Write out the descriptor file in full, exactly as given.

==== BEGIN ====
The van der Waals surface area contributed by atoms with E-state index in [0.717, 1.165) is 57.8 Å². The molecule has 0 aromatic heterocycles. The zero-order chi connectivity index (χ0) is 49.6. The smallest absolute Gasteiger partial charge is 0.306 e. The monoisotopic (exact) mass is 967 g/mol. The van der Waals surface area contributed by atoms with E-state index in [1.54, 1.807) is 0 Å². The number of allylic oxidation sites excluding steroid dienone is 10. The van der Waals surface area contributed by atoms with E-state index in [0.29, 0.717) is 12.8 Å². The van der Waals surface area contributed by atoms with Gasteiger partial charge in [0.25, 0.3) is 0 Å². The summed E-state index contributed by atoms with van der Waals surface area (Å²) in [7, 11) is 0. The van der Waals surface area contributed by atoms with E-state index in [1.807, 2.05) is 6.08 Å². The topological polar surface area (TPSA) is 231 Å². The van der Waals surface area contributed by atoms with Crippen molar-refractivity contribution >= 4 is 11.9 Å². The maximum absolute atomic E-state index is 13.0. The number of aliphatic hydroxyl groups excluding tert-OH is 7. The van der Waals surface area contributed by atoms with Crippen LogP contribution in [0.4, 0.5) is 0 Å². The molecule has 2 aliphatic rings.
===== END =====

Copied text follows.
The van der Waals surface area contributed by atoms with E-state index in [0.717, 1.165) is 57.8 Å². The molecule has 0 aromatic heterocycles. The zero-order chi connectivity index (χ0) is 49.6. The smallest absolute Gasteiger partial charge is 0.306 e. The monoisotopic (exact) mass is 967 g/mol. The van der Waals surface area contributed by atoms with E-state index in [1.54, 1.807) is 0 Å². The number of allylic oxidation sites excluding steroid dienone is 10. The van der Waals surface area contributed by atoms with E-state index in [0.29, 0.717) is 12.8 Å². The van der Waals surface area contributed by atoms with Gasteiger partial charge in [0.25, 0.3) is 0 Å². The summed E-state index contributed by atoms with van der Waals surface area (Å²) in [7, 11) is 0. The van der Waals surface area contributed by atoms with E-state index in [1.807, 2.05) is 6.08 Å². The topological polar surface area (TPSA) is 231 Å². The van der Waals surface area contributed by atoms with Crippen molar-refractivity contribution >= 4 is 11.9 Å². The maximum absolute atomic E-state index is 13.0. The number of aliphatic hydroxyl groups excluding tert-OH is 7. The van der Waals surface area contributed by atoms with Crippen LogP contribution in [0.4, 0.5) is 0 Å². The molecule has 2 aliphatic rings.